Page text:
6. You’ll hit a wall, and probably more than once (sorry).
Running the hottest marathon on record in London was not ideal for my first, especially because the training conditions in rainy Manchester did not prepare me for it, at all. Conditions in mind then, I hit the wall at about 12 miles and felt like I never got back from it. At times I felt like I couldn’t go on, the enormity of it stood before me, my legs were hurting and I was very tired – but in these circumstances you can go on (and expect other runners to help you too). All you need to do is think of all the long runs you did in preparation, everything you have learnt about your abilities and most importantly, your reason to run.
7. This is the only time strangers will cheer your name and offer you free things, without it being strange.
There was not one part of the London Marathon that was quiet. The crowds came out in full force and I can’t thank them enough for that. They will help you more than you will know. People will cheer your name (so make sure you put it on your vest), and give you free things to help you on your way from energy boosting sweets, cups of water between stations, wet wipes and oranges, and maybe just a sweaty hug. On my travels I saw people from balconies with S-Club 7 blaring from speakers, a horse, priests, a marching band, and a guy singing a rendition of ‘If you are happy and you know it run a mile‘.
But most of all, nothing feels as good as coming up to your charity cheer point. If you are running for a charity they will probably have a cheer point or two along the course, and if you can’t remember the miles they are situated on it is always the best surprise. My family and friends were situated on miles 23 and 25 which kept me going. The best feeling was giving them a hug while they all cheered in my ears!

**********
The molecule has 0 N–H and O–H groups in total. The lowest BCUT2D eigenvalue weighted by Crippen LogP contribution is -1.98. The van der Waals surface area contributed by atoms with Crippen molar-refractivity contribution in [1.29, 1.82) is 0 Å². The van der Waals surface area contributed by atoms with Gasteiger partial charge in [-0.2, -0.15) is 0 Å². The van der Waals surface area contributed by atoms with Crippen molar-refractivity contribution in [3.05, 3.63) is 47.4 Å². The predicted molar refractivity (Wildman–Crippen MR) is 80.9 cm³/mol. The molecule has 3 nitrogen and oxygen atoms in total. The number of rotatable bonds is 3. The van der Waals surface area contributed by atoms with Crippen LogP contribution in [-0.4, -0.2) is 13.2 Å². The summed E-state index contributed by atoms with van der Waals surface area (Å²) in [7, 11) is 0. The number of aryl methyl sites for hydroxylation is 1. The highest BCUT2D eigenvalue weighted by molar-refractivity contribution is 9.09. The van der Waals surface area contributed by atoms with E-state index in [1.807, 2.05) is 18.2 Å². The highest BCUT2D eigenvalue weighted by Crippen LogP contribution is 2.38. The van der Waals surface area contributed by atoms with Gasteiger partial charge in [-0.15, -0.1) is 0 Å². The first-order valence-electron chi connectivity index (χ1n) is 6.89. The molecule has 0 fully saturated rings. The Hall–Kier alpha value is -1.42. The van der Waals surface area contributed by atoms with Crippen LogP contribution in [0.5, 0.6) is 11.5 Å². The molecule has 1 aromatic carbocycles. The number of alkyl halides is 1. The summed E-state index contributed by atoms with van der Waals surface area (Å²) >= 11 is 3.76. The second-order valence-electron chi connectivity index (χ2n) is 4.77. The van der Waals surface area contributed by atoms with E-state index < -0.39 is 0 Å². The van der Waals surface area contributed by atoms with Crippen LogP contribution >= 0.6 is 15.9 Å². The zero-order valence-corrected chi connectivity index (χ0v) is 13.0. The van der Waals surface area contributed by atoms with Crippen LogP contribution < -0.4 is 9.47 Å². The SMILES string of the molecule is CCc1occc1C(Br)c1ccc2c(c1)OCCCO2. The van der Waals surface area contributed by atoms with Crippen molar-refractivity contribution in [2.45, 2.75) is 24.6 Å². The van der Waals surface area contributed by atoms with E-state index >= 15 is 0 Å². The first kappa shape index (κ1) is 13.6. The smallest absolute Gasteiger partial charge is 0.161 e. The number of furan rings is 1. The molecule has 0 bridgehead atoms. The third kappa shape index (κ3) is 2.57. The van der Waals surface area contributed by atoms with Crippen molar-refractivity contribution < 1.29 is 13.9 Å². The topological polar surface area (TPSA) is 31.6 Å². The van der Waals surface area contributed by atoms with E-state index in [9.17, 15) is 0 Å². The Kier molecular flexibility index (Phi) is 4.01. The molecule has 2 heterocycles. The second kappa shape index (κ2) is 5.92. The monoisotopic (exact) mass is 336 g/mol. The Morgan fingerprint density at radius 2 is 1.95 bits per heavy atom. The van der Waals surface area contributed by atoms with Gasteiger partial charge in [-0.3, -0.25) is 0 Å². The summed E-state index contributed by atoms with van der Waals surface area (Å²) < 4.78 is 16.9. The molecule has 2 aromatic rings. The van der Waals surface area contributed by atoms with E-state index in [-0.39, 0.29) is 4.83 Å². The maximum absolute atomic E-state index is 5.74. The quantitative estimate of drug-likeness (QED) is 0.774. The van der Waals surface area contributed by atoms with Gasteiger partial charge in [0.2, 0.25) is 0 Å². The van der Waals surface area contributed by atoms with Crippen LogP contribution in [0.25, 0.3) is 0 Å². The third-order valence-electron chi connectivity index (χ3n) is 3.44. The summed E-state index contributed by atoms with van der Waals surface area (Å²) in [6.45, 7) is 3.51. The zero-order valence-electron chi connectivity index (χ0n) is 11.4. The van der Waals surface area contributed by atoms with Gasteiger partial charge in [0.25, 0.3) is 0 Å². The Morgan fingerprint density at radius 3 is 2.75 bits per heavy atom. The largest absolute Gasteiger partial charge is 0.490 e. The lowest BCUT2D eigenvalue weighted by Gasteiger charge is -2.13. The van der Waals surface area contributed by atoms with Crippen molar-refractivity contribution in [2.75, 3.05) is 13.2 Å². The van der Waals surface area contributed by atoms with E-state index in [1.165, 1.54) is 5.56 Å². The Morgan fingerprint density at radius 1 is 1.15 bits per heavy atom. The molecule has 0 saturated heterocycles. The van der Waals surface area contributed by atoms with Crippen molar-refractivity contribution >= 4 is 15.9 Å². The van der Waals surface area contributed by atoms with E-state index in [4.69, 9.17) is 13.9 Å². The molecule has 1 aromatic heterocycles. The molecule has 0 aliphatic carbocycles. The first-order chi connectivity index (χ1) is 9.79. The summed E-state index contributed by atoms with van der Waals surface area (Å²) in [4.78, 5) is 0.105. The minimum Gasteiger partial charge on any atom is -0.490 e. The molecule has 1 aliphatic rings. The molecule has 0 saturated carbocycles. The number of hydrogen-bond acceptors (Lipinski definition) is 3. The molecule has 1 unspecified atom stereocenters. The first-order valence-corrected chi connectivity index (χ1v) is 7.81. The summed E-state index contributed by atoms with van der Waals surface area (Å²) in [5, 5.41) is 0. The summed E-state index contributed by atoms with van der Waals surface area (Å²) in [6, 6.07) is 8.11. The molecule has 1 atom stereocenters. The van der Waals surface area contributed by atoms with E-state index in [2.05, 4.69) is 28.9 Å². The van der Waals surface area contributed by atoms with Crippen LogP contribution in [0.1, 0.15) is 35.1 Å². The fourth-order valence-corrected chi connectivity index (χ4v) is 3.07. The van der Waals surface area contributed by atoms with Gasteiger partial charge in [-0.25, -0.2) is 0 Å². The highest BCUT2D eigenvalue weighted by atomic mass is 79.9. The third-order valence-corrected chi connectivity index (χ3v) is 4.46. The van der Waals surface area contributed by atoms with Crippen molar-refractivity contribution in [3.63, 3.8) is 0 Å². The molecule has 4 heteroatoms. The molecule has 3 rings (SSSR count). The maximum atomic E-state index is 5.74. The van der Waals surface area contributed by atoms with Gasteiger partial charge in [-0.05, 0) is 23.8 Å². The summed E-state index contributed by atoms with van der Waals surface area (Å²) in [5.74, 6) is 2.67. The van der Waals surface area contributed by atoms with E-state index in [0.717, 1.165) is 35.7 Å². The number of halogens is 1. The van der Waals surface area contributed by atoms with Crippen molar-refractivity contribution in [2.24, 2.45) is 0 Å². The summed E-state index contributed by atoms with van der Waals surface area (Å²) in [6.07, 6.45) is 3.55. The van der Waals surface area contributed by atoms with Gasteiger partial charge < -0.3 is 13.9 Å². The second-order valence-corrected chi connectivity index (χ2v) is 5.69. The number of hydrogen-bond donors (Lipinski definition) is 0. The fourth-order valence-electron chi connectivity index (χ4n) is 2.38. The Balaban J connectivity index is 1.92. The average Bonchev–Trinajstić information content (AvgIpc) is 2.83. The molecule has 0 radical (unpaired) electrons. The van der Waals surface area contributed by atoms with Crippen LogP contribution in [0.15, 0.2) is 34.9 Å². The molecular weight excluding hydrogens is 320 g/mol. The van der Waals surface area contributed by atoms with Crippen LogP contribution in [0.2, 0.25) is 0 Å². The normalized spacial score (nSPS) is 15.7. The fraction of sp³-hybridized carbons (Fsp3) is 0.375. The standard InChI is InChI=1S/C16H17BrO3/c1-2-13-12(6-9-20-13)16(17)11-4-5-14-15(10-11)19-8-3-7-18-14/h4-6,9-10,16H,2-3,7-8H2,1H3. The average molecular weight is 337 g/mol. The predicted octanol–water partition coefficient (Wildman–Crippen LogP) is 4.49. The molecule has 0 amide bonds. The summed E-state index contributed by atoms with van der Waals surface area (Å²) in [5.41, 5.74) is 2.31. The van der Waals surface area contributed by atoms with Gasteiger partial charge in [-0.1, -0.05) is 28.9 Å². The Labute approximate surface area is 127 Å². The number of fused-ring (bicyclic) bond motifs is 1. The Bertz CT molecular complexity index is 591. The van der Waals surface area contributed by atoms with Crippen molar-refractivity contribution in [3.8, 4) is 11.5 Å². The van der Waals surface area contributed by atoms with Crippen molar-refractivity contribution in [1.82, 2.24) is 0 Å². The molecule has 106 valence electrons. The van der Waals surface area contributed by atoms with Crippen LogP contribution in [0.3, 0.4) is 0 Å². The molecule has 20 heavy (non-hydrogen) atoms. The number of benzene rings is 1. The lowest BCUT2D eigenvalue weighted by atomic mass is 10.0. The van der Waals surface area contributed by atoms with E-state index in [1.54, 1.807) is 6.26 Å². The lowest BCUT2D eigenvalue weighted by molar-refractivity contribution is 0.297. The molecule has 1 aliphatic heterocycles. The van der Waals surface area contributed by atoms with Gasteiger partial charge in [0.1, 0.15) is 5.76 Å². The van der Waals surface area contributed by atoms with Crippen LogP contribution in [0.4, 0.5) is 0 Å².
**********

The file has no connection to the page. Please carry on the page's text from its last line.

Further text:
8. Enjoy the finish line, you’ve earned it!
You’re at Embankment, the end is so close. You turn the corner at Buckingham Palace and you see it there right in front of you – the finish! Make sure you enjoy it, scream and shout and lift your arms – this is your moment. If you aren’t running in a crowd and you can cross on your own then do it for that perfect finish photo.
9. Get a sports massage afterwards, your legs will thank you!
I was lucky enough to go to a charity after-party where I was given a free massage by some amazing volunteers. The difference this made was phenomenal and I felt instantly better. My legs were still aching the next day, but I imagine they would have been much worse without one. If this isn’t possible, make sure to get a deep sports massage a few days later, and try and brave an ice bath too.
10. A time doesn’t matter, you did it after all.
If you are aiming for a time, like I was, you might not always reach it. At first, I was upset that I didn’t achieve my predicted time, but I was battling against the weather and tried to put my well-being first. But aside from the heat, a time does not matter. You ran a marathon! If people ask you about your time, you might want to say, “yes, I had a great time thanks!”.
The London Marathon 2019 ballot closes on 4th May, are you feeling inspired to do it?